I ripped open the mustard-colored, legal-size envelope. I could tell by the handwriting, it was from my father. The only other time he had sent me a letter was when I was a child at sleep-away camp. A note, paper-clipped to a handful of legal documents, read, “put these in a safe place.” There were: Health Care Directives, Living Wills, Durable Powers of Attorney, and Trust Agreements—reminders of my parents’ mortality. One by one, I skimmed the legalese. When I saw my name, I paused. My parents had appointed me their Power of Attorney, to make their life and death decisions. It made sense, I am the eldest child and an attorney. Even so, I felt anointed. Now, a decade later, the power is paralyzing.
My father passed away from a heart attack three years ago. He and my mother had been married for 63 years. My mother crumbled. She spent most of the following year in bed and her muscles atrophied. She developed Parkinson’s disease and dementia. Now, at age 85, she wears a diaper underneath her black pull-up slacks and she’s confined to a wheelchair. She cannot wipe her runny nose, plop a piece of chocolate into her mouth, nor wrap a shawl around her cold shoulders. She lives in a senior living community in South Florida, near my brother and sister. A team of caretakers provides her with round-the-clock care.
Late in the summer, my sister came to visit me in Baltimore. We were at dinner and had just ordered wine, when my cell phone rang.
“This is your mother’s aide. Please don’t worry. But your mother’s been lethargic and has stopped eating—I erred on caution and called her doctor. He said to call an ambulance. We’re at the hospital now. I will keep you posted.”
Soon after, my mother’s doctor called me. He had conferred with the emergency room physician. They suspected that my mother had a bowel blockage and admitted her for testing and observation. If their suspicions were confirmed, she’d have surgery in the morning. Between tears and fears, my sister and I spent the rest of dinner searching for flights to Miami. There weren’t any flights that night, so we booked the first plane out the next morning.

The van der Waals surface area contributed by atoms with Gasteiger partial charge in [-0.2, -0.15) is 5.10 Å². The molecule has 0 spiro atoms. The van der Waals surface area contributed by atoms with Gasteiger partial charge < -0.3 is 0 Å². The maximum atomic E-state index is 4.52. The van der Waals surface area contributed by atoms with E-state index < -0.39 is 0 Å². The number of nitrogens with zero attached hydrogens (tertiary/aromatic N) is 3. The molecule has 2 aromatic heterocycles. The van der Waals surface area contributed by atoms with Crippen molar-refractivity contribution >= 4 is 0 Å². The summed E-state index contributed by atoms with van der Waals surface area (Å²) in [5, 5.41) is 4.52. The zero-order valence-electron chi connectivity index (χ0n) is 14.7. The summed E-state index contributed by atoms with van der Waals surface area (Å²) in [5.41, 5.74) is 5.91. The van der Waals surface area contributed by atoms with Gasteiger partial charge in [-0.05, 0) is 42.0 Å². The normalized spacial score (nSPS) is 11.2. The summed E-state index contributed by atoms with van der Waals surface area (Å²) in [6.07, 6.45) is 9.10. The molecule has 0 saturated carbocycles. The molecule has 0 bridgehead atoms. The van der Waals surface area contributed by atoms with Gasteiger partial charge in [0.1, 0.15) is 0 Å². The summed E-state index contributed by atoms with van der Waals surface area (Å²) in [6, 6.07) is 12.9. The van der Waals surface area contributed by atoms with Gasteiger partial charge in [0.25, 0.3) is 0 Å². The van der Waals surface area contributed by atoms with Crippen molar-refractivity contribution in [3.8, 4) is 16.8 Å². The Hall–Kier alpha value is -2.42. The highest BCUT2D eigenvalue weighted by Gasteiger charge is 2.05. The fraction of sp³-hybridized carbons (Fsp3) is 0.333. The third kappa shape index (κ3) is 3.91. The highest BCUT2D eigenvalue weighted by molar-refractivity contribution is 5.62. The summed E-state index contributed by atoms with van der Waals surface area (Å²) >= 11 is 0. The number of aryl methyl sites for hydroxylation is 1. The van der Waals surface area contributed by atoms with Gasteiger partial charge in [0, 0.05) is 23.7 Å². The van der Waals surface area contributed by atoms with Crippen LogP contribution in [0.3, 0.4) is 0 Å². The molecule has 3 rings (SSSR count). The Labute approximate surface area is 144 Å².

When we arrived at the hospital, my mother was out of surgery and stable. But our relief was short-lived. Mom developed multiple infections and complications—her kidneys began to shut down. Each morning, I would drive from my hotel to the hospital, hoping that my mother’s kidneys had reversed their decline. Creatinine, a word I’d never heard of before her hospitalization, became a part of my daily vocabulary. It is an indicator of kidney function. My mother’s normal level was 0.5; it was now 3.6
A parade of “ologists” consulted on her case: urologists, cardiologists, nephrologists, neurologists, and others. None of them were optimistic. Eventually, her doctor took me aside and said, “We need to talk.” He ushered me down the hall and into a legal-pad colored room, just big enough to hold a two-seat sofa, an arm chair, and a wooden table. It smelled like antiseptics. I sat on the sofa, he sat across from me in the arm chair.
In a matter-of-fact voice he said, “Are you her power of attorney?”
“Well, we can’t find a DNR, (do not resuscitate). You need to sign one. I’m sorry, but there is not much more we can do for your mother. Her kidneys are failing—it doesn’t look good.”
“There’s nothing you can do?”
“She’s 85 years old. She is not a candidate for dialysis. If she shuts down, it would be cruel to insert a feeding tube or keep her alive with artificial means.”
He handed me a yellow paper to sign, in large caps it read, “DO NOT RESUSCITATE.” I held it away from me, as if it were my dog’s newly filled poop bag.
“Okay, let me talk with my family. I’ll get back to you in the morning.”